Mechanical engineering

The Unexpected Task

It was an odd morning from the start. Turning on the radio to hear the radio hosts using that tone of voice that they get when they have “breaking” news. Congress was doing something, or rather wasn’t doing anything, and this was forcing them off-script.

The drive to the office/lab was similarly odd. The fog was thicker than normal for this time of the year. Signs along the highway were warning that the right lane was closed for a painting convoy. That convoy never materialized. I drove patiently behind a semi that was hauling bales of hay. Driving slowly through the thick, timothy-scented fog.

I arrived at the lab, one of the technicians was waiting for me. Normally, all of our technicians are on the field crew, and the field crew works ten-hour days from Monday through Thursday. This tech missed a day and wanted to make up hours. I had some lab work than needed to be done anyway, and had agreed to let her work some hours in the lab today.

When I got out of the car, the first thing she said to me was not “Hello” or “Good morning” or any of the usual morning salutations, but “I have some bad news.” Bad news. Yes. Hang on while I sip coffee from my travel mug.

As it turns out, there was a problem, but it wasn’t particularly bad. The Jeep had a flat the evening before and the spare was evidently not intended to be used on the Jeep. It didn’t fit. So, we took the spare off and I had her drive it over to the car place while I made arrangements with the purchasing guy. I should have guessed, but we needed to replace all four tires on the Jeep because it’s an all-wheel-drive vehicle and the tires all need to be the same size. So, the technician brought the wheel back and we had the Jeep towed to the dealer, who had to order the necessary tires. They’ll be in sometime next week.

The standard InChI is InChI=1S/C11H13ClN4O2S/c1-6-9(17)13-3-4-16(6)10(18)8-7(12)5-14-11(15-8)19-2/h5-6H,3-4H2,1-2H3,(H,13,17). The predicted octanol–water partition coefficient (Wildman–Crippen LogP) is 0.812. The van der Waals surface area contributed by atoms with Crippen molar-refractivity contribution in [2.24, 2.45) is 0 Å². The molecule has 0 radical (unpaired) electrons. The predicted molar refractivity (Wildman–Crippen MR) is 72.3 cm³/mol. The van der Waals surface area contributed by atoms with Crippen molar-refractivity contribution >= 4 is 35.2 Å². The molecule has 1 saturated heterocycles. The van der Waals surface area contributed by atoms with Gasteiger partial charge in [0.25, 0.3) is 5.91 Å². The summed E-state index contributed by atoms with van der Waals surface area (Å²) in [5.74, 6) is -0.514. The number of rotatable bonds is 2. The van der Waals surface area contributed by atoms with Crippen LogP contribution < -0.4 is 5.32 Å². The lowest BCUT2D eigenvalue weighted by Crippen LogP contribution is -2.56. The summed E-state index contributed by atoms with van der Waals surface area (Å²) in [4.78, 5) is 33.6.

The rest of the day was much more typical for one of my Fridays. I crunched the data to show our progress on fieldwork for the various projects we’re working on. I plotted out the areas where we’re planning on doing fieldwork next week. I responded to inquiries about whether certain undertakings would need any cultural resource work. I prepared the crew’s timesheets and sent them to the accountants to be processed. I answered questions about how to process artifacts to be cataloged.

Friday is usually a quiet day for me. The quiet days usually involve something I hadn’t planned on. Like most people, I carry that mental list of things that I have to do during the day. I rarely get to that list before lunch. The unexpected task inevitably takes up my morning. Sometimes, it’s a high-priority project that we need to complete sometime yesterday. Other times, someone has been injured and it’s a worker’s comp issue (those are the problems that I’d prefer to not have). Still other times are logistical issues that need to be resolved so the crew can keep doing their job. Not all of these issues involve changing a tire, but the variety keeps the job interesting.

Still working at the LAARC

We are suffering from post lunch spreadsheet madness here at LAARC.

Nathanial and Matthew are now presenting objects to each other in an Antiques Roadshow style.

“So what you have you brought with you today Matthew?” … “Well Nathanial, this is my great great great great great great Grandfather’s amphora. It was used for storing and transporting wine.” … “Quite right Matthew. It’s known as Gaul1, form 8G. You’ll need to be looking to insure this for…”

Christie is still creating new numbers. This requires her to push herself to the limit with her drawing skills. Each registered find has a card with a sketch on the back. She wasn’t thrilled when she found that out but she is turning out to be brilliant at it.

Here’s one of the beakers she’s working on right now:

It’s a poppy head beaker made locally (Highgate) that appears to have been ‘killed’. Or at least that’s one of the theories our Roman ceramics specialists gave us for the giant hole in its side.

Final pic in this post is a close-up of my new and life changing boiler suit. So much dust in the archive! So many high shelves and low shelves and heavy boxes! My clothes weren’t coping. Now my life has been changed! In fact, I love my boiler suit so much I embroidered it